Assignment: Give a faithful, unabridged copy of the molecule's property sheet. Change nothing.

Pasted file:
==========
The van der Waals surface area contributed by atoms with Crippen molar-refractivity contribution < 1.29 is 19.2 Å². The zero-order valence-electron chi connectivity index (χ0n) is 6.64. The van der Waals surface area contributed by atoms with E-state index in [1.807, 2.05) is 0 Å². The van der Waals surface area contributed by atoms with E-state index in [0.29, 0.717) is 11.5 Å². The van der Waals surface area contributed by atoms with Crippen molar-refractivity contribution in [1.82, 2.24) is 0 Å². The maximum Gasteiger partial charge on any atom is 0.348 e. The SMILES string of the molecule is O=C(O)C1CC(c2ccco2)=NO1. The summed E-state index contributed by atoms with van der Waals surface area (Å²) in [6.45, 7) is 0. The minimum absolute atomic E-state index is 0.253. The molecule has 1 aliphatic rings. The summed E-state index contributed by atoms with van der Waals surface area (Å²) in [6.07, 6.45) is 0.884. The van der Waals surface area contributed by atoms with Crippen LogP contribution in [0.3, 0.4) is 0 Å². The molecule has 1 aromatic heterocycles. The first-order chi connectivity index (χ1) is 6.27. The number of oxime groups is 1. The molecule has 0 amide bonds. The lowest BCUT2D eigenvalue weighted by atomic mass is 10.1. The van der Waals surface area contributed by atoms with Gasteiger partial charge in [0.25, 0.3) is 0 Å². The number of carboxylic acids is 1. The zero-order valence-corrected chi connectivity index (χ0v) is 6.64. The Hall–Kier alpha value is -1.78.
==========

The van der Waals surface area contributed by atoms with Crippen molar-refractivity contribution < 1.29 is 19.2 Å². The zero-order valence-electron chi connectivity index (χ0n) is 6.64. The van der Waals surface area contributed by atoms with E-state index in [1.807, 2.05) is 0 Å². The van der Waals surface area contributed by atoms with E-state index in [0.29, 0.717) is 11.5 Å². The van der Waals surface area contributed by atoms with Crippen molar-refractivity contribution in [1.82, 2.24) is 0 Å². The maximum Gasteiger partial charge on any atom is 0.348 e. The SMILES string of the molecule is O=C(O)C1CC(c2ccco2)=NO1. The summed E-state index contributed by atoms with van der Waals surface area (Å²) in [6.45, 7) is 0. The minimum absolute atomic E-state index is 0.253. The molecule has 1 aliphatic rings. The summed E-state index contributed by atoms with van der Waals surface area (Å²) in [6.07, 6.45) is 0.884. The van der Waals surface area contributed by atoms with Crippen LogP contribution in [0.3, 0.4) is 0 Å². The molecule has 1 aromatic heterocycles. The first-order chi connectivity index (χ1) is 6.27. The number of oxime groups is 1. The molecule has 0 amide bonds. The lowest BCUT2D eigenvalue weighted by atomic mass is 10.1. The van der Waals surface area contributed by atoms with Gasteiger partial charge in [0.25, 0.3) is 0 Å². The number of carboxylic acids is 1. The zero-order valence-corrected chi connectivity index (χ0v) is 6.64. The Hall–Kier alpha value is -1.78.